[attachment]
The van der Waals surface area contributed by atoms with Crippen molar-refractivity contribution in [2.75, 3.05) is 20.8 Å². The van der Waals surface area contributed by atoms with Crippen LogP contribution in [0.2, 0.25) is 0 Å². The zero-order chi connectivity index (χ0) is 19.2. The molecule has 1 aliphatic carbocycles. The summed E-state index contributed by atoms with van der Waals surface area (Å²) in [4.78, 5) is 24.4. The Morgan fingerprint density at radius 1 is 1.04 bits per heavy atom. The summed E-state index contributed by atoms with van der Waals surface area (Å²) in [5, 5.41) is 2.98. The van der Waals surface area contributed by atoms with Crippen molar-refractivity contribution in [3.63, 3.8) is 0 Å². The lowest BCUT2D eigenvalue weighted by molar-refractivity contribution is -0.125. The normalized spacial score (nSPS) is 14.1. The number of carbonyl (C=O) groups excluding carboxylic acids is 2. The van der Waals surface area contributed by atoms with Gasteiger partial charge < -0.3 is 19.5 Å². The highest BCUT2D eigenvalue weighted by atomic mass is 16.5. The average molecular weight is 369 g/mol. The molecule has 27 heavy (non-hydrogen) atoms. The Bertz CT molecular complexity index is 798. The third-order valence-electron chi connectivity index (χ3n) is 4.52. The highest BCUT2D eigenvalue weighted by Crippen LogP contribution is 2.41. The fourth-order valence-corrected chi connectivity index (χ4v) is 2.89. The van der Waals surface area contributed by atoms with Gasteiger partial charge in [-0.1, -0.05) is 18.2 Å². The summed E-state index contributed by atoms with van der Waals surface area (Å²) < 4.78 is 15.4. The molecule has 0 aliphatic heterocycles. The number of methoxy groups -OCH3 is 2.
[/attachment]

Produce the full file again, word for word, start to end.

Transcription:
The van der Waals surface area contributed by atoms with Crippen molar-refractivity contribution in [2.75, 3.05) is 20.8 Å². The van der Waals surface area contributed by atoms with Crippen LogP contribution in [0.2, 0.25) is 0 Å². The zero-order chi connectivity index (χ0) is 19.2. The molecule has 1 aliphatic carbocycles. The summed E-state index contributed by atoms with van der Waals surface area (Å²) in [4.78, 5) is 24.4. The Morgan fingerprint density at radius 1 is 1.04 bits per heavy atom. The summed E-state index contributed by atoms with van der Waals surface area (Å²) in [5, 5.41) is 2.98. The van der Waals surface area contributed by atoms with Crippen molar-refractivity contribution in [3.63, 3.8) is 0 Å². The lowest BCUT2D eigenvalue weighted by molar-refractivity contribution is -0.125. The normalized spacial score (nSPS) is 14.1. The number of carbonyl (C=O) groups excluding carboxylic acids is 2. The van der Waals surface area contributed by atoms with Gasteiger partial charge < -0.3 is 19.5 Å². The highest BCUT2D eigenvalue weighted by atomic mass is 16.5. The average molecular weight is 369 g/mol. The molecule has 27 heavy (non-hydrogen) atoms. The Bertz CT molecular complexity index is 798. The third-order valence-electron chi connectivity index (χ3n) is 4.52. The highest BCUT2D eigenvalue weighted by Crippen LogP contribution is 2.41. The fourth-order valence-corrected chi connectivity index (χ4v) is 2.89. The van der Waals surface area contributed by atoms with Gasteiger partial charge in [-0.1, -0.05) is 18.2 Å². The summed E-state index contributed by atoms with van der Waals surface area (Å²) < 4.78 is 15.4. The molecule has 0 aliphatic heterocycles. The number of methoxy groups -OCH3 is 2.